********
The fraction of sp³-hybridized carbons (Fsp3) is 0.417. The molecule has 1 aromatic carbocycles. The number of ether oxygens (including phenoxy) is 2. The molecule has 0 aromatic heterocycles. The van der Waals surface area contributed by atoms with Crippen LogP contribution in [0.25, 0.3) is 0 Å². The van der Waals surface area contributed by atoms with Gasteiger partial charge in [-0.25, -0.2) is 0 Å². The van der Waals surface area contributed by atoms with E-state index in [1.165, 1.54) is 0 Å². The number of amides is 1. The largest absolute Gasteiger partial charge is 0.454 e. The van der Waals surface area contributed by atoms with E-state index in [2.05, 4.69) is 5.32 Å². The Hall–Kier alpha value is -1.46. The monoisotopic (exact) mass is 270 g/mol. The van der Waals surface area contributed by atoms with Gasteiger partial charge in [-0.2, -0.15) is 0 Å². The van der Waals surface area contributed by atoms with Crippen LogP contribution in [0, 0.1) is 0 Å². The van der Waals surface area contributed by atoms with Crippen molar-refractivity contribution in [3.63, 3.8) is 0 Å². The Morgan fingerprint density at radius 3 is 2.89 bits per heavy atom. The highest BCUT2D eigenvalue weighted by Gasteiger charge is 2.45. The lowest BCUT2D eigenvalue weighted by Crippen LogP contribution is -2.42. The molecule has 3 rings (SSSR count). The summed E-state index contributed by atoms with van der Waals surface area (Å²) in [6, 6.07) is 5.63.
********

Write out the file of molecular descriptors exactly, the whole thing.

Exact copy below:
The fraction of sp³-hybridized carbons (Fsp3) is 0.417. The molecule has 1 aromatic carbocycles. The number of ether oxygens (including phenoxy) is 2. The molecule has 0 aromatic heterocycles. The van der Waals surface area contributed by atoms with Crippen LogP contribution in [0.25, 0.3) is 0 Å². The van der Waals surface area contributed by atoms with Gasteiger partial charge in [-0.25, -0.2) is 0 Å². The van der Waals surface area contributed by atoms with E-state index in [1.165, 1.54) is 0 Å². The number of amides is 1. The largest absolute Gasteiger partial charge is 0.454 e. The van der Waals surface area contributed by atoms with E-state index in [2.05, 4.69) is 5.32 Å². The Hall–Kier alpha value is -1.46. The monoisotopic (exact) mass is 270 g/mol. The van der Waals surface area contributed by atoms with Gasteiger partial charge in [-0.2, -0.15) is 0 Å². The van der Waals surface area contributed by atoms with Crippen LogP contribution in [0, 0.1) is 0 Å². The van der Waals surface area contributed by atoms with Crippen molar-refractivity contribution in [3.63, 3.8) is 0 Å². The Morgan fingerprint density at radius 3 is 2.89 bits per heavy atom. The highest BCUT2D eigenvalue weighted by Gasteiger charge is 2.45. The lowest BCUT2D eigenvalue weighted by Crippen LogP contribution is -2.42. The molecule has 3 rings (SSSR count). The summed E-state index contributed by atoms with van der Waals surface area (Å²) in [6, 6.07) is 5.63.